For 27 minutes on the afternoon of Friday, July 17th it seemed the modern world was in ruins.
Sometime around 4:15 pm Central Time, websites across the globe stopped responding. Creatives’ Patreon accounts shut down; developers’ late Friday afternoon projects came to a standstill with Gitlab; even gamers on Discord heard only silence from their compatriots.
Initial reports suspected a cyber attack; this leap made sense given it immediately followed the scandalous Twitter hack and an “emergency directive order” from the Department of Homeland Security in response to a critical Windows Server worm.
It was not a cyber attack; major cloud platform provider Cloudflare quickly reported the outage was a result of a simple, but costly, typo.
Internet Downtime Result Of Cloudflare Configuration Error
Cloudflare’s Chief Technology Officer, John Graham-Cumming, published a forthright statement on the company’s blog explaining the network engineering team, in unrelated work, updated the configuration on an Atlanta router. The configuration contained an error rerouting all traffic through Atlanta, overwhelming the router and causing the Cloudflare outage.
While the statement led many to breathe a sigh of relief – and some to shed compliments on Cloudflare’s transparency – it almost leaves us with more questions.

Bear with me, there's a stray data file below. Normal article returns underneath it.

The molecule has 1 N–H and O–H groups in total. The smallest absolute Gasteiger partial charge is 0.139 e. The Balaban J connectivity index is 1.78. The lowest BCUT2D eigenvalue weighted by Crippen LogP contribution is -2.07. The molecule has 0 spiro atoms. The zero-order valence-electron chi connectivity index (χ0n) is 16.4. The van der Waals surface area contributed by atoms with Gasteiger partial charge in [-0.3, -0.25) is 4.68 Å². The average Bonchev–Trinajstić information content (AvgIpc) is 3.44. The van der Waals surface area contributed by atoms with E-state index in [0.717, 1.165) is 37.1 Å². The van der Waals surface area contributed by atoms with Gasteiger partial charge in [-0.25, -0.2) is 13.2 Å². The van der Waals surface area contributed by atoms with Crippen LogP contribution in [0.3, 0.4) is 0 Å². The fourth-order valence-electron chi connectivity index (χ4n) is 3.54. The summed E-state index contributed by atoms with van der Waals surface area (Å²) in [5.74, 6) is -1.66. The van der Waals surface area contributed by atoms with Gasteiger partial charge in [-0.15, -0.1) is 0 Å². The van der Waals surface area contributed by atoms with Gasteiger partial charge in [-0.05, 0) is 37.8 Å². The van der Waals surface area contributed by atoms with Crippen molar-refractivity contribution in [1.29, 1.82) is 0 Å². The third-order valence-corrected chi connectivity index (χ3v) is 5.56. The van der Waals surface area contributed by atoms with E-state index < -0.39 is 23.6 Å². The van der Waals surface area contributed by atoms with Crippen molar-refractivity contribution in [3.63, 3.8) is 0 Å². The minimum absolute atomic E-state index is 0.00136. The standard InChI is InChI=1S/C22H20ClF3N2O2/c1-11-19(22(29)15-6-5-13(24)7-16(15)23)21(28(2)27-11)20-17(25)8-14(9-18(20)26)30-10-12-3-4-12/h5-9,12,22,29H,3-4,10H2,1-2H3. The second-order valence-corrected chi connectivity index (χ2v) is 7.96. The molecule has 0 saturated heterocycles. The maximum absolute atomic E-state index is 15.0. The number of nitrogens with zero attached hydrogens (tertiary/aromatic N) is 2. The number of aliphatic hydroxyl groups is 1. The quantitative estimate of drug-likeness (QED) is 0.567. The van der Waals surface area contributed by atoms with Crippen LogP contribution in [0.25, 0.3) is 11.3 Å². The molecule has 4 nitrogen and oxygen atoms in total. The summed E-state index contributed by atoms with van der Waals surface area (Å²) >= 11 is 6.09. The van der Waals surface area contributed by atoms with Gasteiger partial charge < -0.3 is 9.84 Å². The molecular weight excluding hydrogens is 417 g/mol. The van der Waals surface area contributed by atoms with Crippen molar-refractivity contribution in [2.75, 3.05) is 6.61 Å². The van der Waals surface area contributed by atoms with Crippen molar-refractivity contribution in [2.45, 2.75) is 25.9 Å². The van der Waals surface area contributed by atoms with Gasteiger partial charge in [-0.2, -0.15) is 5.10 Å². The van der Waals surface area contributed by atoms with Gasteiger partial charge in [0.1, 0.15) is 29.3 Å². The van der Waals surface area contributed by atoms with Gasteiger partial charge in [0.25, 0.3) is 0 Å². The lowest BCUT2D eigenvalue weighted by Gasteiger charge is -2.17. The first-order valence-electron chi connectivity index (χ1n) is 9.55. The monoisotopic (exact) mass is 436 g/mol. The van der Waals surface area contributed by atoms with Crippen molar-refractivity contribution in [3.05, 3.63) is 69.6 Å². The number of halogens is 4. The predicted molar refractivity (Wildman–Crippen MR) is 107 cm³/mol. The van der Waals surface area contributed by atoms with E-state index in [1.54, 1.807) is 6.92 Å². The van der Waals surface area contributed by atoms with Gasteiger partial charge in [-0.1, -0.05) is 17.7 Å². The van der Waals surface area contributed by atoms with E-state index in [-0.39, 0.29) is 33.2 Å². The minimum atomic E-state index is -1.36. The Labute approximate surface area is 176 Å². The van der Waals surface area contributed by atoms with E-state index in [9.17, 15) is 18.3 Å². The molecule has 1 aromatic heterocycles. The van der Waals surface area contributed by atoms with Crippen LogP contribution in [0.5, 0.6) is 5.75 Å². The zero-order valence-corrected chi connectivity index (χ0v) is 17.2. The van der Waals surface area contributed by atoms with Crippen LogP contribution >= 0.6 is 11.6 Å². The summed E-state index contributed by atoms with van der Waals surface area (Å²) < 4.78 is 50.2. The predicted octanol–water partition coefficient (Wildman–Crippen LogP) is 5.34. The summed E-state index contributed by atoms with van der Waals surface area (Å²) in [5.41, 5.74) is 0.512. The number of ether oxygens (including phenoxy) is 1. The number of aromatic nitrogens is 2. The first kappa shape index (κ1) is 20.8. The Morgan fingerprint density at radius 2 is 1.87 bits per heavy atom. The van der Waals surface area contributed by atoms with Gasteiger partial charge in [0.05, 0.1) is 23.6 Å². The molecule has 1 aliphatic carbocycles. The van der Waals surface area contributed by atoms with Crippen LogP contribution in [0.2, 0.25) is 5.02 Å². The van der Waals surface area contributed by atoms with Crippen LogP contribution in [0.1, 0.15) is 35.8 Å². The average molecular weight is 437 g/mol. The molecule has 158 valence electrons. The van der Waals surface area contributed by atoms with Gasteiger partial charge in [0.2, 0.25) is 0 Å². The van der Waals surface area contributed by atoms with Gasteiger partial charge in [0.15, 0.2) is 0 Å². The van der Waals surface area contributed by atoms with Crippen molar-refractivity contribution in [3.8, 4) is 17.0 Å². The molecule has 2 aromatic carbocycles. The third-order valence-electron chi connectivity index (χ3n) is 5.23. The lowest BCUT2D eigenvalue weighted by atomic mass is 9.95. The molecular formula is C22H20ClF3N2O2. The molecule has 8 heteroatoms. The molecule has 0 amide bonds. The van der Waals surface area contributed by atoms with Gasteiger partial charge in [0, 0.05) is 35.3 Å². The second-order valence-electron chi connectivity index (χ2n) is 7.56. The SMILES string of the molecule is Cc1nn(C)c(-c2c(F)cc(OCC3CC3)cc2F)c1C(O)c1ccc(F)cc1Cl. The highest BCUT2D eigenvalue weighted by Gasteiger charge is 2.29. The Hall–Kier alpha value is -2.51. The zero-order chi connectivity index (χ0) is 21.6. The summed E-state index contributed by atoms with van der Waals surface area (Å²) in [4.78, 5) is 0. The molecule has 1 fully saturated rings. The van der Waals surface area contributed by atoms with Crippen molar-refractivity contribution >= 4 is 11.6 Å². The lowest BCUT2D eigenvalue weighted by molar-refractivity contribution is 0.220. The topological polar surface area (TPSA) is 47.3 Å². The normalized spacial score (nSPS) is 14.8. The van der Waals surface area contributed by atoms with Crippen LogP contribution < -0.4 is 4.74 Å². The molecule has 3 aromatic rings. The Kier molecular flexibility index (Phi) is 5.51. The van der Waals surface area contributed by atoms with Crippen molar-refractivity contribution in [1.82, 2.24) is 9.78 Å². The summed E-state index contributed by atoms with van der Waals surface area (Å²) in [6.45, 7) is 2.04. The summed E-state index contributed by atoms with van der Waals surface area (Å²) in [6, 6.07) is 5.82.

Questions about everything, from the risks of a centralized internet to the tentative nature of the fundamental elements of society and information-sharing critical to work, life, and communications – especially during a pandemic.
How Did The Cloudflare Outage Cause Worldwide Downtime?
Cloudflare launched its DNS (Domain Name System) service in late 2018. A DNS helps connect domains to their IP addresses. The Cloudflare outage was notable for many reasons. It highlighted the global interconnectedness (affected locations ranged from Chicago to Curitiba) and potential overreliance on a single DNS provider.
Yet, it also showcased how smart network architecture matters. Due to the Cloudflare backbone, a series of private lines between its global data centers that enables faster, more reliable traffic pathways, only about 50% of traffic was impacted.